F O’M: They do – and they say that Rossbrenon is ‘The greatest centre of learning in the world’! That’s what really interests me. You see those houses down there, just below the castle? That’s where the scribes work. We are producing the finest literature, which is going to the most important libraries in Europe : London, Rennes…

RanTF: And what are they writing about?

F O’M: Whatever is in demand – and topical. We produced the standard work on the life of Sir John Mandeville, for example: that contributed considerably to the current debate on what happens when you reach the edge of the world – do you fall off? We have also come up with volumes on state-of-the-art medicines. Invaluabe for when the next plague strikes…

RanTF: Ah yes – very topical. But where does your knowledge come from?

F O’M: I learn a lot from the seafarers: I entertain them royally with their own Burgundy and, in return, I find out what the latest thinking is. D’you know, there’s a young lad from Italia who is coming up with all sorts of ideas: he reckons that, very soon, we humans will be able to fly like birds! We’ll just equip ourselves with wings made from timber struts and skins, climb up the round towers, and jump off the top!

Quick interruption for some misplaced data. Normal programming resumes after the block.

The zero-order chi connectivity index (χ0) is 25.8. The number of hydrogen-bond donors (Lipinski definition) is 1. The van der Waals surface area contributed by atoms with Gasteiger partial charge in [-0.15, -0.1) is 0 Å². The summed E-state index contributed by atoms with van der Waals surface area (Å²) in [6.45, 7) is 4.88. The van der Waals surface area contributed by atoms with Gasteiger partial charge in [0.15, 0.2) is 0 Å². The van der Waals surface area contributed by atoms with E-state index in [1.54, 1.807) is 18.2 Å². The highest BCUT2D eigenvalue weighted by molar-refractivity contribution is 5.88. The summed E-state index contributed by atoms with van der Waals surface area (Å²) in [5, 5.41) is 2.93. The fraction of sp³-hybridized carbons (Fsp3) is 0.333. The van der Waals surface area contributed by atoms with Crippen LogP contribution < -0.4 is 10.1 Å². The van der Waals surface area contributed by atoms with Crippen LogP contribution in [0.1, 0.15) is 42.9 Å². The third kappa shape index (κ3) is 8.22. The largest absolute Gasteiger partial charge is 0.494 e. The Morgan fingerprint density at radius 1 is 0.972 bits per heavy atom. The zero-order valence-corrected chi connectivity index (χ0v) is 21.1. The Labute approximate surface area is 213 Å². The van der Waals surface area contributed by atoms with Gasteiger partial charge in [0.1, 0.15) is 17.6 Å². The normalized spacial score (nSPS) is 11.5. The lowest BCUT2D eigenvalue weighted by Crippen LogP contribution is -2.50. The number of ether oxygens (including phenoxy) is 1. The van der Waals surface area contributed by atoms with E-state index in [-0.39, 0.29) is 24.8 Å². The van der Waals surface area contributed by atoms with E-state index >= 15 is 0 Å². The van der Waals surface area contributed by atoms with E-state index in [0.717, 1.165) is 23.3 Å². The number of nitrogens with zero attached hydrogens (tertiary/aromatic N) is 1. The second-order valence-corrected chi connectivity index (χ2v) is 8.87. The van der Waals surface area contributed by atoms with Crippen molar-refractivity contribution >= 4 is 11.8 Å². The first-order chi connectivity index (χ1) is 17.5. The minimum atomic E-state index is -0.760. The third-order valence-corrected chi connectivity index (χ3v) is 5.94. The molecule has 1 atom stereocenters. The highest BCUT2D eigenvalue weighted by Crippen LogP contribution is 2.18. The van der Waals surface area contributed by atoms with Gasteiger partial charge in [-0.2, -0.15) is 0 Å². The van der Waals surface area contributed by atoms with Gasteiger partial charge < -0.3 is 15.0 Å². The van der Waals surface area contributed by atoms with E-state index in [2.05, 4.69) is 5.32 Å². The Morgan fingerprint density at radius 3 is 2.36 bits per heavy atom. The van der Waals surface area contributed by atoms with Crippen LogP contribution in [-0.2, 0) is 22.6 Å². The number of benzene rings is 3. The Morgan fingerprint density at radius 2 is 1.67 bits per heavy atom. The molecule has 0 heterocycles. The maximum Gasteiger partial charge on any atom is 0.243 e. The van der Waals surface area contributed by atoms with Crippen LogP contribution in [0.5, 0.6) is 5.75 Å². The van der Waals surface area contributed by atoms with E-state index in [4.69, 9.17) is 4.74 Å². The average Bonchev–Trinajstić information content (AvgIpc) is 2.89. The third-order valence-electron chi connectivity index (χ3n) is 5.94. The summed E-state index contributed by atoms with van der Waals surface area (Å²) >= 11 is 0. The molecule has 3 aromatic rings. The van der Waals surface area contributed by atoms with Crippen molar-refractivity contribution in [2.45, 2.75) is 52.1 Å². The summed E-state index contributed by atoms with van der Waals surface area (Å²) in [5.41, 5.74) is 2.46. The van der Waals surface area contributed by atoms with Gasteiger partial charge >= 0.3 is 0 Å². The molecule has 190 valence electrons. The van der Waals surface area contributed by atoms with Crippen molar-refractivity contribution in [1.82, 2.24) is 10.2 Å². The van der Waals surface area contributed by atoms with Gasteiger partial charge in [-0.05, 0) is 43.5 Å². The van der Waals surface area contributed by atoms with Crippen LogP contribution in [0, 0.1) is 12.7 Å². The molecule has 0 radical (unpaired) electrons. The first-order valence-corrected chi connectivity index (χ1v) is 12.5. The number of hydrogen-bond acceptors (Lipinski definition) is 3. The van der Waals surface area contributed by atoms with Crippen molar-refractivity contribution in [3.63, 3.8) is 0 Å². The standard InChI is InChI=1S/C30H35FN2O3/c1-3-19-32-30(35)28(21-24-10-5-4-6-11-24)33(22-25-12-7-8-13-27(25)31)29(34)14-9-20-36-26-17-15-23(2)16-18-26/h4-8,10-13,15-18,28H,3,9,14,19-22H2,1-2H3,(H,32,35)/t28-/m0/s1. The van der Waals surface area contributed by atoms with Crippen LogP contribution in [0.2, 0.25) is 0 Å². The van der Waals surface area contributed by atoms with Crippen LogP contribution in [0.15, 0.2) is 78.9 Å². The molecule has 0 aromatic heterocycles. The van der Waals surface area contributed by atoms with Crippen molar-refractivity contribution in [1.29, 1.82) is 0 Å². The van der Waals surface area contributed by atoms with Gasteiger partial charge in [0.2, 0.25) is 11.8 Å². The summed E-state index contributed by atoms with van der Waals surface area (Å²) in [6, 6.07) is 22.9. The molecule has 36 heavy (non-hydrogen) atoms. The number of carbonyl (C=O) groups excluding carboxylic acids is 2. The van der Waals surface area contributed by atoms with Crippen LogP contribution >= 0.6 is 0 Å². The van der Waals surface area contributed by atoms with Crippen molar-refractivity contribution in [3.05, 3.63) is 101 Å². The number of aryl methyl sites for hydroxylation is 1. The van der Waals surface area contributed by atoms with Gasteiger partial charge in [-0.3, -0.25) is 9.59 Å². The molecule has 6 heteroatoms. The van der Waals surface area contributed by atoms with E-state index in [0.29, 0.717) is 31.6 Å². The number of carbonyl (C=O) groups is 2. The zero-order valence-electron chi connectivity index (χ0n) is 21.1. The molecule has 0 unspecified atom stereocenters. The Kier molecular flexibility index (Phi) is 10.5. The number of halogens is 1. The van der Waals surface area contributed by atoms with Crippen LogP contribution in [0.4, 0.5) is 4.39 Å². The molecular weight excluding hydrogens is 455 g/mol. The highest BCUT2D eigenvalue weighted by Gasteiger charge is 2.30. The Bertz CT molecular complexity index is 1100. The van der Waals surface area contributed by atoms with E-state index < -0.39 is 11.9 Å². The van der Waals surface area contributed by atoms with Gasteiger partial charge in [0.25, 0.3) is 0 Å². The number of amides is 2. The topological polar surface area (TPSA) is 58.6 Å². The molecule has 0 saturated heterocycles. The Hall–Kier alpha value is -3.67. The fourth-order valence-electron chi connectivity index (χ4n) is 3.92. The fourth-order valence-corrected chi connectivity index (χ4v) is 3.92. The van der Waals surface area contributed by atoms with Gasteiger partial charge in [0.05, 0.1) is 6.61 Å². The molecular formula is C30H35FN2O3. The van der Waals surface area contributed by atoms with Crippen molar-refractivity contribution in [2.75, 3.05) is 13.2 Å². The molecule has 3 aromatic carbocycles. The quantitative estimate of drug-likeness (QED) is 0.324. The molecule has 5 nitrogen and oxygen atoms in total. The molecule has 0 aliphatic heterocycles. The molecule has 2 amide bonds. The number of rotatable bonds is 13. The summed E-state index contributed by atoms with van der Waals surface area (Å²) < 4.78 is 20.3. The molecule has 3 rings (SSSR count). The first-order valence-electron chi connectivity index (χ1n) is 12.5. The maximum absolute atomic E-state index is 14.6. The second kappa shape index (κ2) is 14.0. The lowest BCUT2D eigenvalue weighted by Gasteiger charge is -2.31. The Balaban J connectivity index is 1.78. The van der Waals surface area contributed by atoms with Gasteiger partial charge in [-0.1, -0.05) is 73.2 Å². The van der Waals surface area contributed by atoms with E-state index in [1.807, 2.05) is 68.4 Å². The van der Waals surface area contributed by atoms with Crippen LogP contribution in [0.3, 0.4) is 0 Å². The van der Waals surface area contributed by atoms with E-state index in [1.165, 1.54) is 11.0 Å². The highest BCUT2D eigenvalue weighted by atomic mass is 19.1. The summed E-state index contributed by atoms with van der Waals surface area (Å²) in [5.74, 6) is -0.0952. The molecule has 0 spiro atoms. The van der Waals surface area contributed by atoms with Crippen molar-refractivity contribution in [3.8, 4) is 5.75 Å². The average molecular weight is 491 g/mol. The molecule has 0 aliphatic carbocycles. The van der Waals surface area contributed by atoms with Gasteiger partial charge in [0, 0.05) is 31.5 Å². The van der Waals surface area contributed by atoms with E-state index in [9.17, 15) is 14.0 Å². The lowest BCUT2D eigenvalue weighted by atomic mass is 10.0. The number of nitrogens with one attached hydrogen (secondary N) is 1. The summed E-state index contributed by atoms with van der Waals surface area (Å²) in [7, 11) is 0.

RanTF: Remarkable! What else does he say?

F O’M: He’s absolutely sure that if you keep sailing west, you will one day find yourself coming back from the east… I don’t understand it myself. What’s more, he claims to know exactly how babies are made!

RanTF: He’s obviously a genius, or a charlatan! So, Tánaiste, with all this knowledge you are gaining from your trading partners, what predictions can you make for us. What will this little bit of our Irish Empire look like in – say – five hundred years time?

F O’M: Ha! Well, I think there’s little doubt that the young community we are creating here in this sheltered cove will expand and become a huge city. There will be town walls, a Cathedral of Rossbrenon, a university and palaces to house the princes and the citizens. And, beyond the boundaries, there will be extensive coney warrens, enough to feed everyone, and keep them warm in winter. And – if that young Italian has his way, we’ll all be flying everywhere: who knows – perhaps we can even fly across the world and find where its edge is. As we’ll have wings, we won’t fall over it!

RanTF: Tánaiste, it’s been a privilege to talk to you. You have certainly widened my horizons. I would give anything to be able to see that city of Rossbrenon…

Christopher Columbus set foot in America in 1492 (above). Finghinn O Mathuna died in 1496. Ferdinand Magellan was the first to circumnavigate the earth, in 1522:

Glossary